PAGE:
FOXBORO, Mass. — Geno Smith was on the field hours before his Jets kicked off against the Patriots on Thursday night, his long-sleeved white T-shirt billowing in the breeze as he warmed up his arm. Backups Brady Quinn and Matt Simms eventually joined him, but for the second straight week of this infant NFL season, Mark Sanchez couldn’t do the same.
And now that it seems we have confirmation Sanchez’s shoulder injury is more severe than the ridiculous “day to day” description the Jets have been feeding us since he was injured in a preseason game against the Giants, the possibility of Sanchez ever taking field for the Jets again is remote. With various reports confirming an initial ESPN story that Sanchez has a small tear in his labrum and is mulling whether to continue an aggressive rehab regimen or opt for surgery, there is a real possibility Sanchez’s season is over.
Or maybe it’s not.
In a case of “the Sanchise” versus “the franchise,” it has become increasingly obvious we are not heading toward an amicable split between the Jets and the quarterback they once made a draft-day move up to acquire.
Sanchez made it defiantly clear he is not willing to let the Jets push him out the door before he’s ready, telling the NFL Network on Thursday that no surgery is planned on his shoulder, meaning no trip to injured reserve is imminent, meaning he hasn’t given up on returning this season.
“I’m rehabbing my ass off to try and make it back, and that’s where my head’s at,” Sanchez told network anchor Rich Eisen. “There is no plan for surgery at this time.”
But it was Sanchez’s subsequent assertion that he was certain he’d beaten out the rookie Smith in the Jets’ ongoing quarterback competition that did a better job peeling away the many layers of tension between him and the Jets. Clearly, the “Sanchise” isn’t very happy with the franchise anymore, even while it pays him more than $8 million in guaranteed money to watch from the sidelines this year.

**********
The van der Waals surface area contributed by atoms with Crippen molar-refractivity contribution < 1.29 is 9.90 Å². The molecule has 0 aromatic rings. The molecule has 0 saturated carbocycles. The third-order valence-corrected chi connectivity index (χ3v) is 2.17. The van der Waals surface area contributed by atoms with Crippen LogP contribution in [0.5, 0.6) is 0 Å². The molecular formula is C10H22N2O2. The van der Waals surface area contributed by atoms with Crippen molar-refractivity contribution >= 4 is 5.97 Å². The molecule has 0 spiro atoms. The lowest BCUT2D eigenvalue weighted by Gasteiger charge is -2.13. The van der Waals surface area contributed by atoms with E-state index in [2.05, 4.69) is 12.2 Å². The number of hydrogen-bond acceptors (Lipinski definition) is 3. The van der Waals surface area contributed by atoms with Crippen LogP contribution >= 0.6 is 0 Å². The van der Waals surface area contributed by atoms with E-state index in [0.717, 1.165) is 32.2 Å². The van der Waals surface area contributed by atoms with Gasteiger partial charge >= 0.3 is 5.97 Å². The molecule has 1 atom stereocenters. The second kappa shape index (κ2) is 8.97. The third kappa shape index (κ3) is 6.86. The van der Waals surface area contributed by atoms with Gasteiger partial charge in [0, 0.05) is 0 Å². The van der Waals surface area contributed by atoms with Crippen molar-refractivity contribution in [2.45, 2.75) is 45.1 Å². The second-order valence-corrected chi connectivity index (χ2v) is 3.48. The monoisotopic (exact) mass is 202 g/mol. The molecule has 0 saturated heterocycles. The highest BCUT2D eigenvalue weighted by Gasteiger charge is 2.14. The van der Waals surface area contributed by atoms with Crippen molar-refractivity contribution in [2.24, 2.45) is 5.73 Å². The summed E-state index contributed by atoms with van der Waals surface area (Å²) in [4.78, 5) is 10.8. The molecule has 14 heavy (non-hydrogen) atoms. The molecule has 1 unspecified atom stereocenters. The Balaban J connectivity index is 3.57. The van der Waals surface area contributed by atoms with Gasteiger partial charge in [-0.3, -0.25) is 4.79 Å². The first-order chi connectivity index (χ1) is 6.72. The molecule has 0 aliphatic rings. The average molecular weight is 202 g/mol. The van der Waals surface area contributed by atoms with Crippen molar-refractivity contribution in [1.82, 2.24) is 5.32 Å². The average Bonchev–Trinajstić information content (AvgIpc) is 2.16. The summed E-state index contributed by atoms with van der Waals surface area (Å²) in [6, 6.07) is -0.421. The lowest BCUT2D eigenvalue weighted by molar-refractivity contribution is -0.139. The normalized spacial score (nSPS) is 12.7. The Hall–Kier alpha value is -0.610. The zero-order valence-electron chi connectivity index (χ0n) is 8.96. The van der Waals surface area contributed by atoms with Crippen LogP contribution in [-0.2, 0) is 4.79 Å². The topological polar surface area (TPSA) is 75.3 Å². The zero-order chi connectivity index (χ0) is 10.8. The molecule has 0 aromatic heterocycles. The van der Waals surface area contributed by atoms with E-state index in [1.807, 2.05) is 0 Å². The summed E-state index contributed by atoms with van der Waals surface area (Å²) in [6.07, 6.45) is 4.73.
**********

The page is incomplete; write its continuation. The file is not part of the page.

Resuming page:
“What I’m really disappointed about is that I got hurt, because I won the competition,” Sanchez said in the interview.
When Eisen asked him, “Do you feel you won the competition?” Sanchez answered, “There’s no doubt. It was a done deal.”
Of course no one around the Jets ever said that was the case, even though it appeared Sanchez had taken a slight edge in the preseason, particularly as Smith struggled with a bum ankle. But once coach Rex Ryan threw and unprepared and unprotected Sanchez into the fourth quarter of a preseason game, the narrative flipped. Crushed when defensive tackle Marvin Austin blew threw an overmatched second-string offensive line, Sanchez was relegated to a life of MRIs, therapy appointments and clipboard-carrying Sundays.
Meanwhile, the Jets clung to their insistence that the depth-chart contest waged on, pushing their competitiveness agenda so far that Smith has yet to earn any public assurance he’s anything more than a week-to-week starter, and continuing to describe Sanchez’s status as “day to day” even though medical reports had to be telling them otherwise.
Whatever the truth, Sanchez’s time with the Jets feels over, even if it would take a surgery appointment to make it official. It sure felt fitting to have the speculation swirl on a field a few hours north of Florham Park, against a division rival that has at different times made Sanchez look unbeatable and unwatchable.
That the air of finality would settle over Sanchez inside Foxboro’s walls felt fitting, in a stadium already host to his best and worst moments in green. From regular-season embarrassment to playoff euphoria to butt-fumble infamy, Sanchez experienced the highest of highs and the lowest of lows, all against the Patriots. There never was much middle ground when it came to his games against New England, and wherever his football road takes him from here, the extremes of those games will follow him.
Especially the butt-fumble.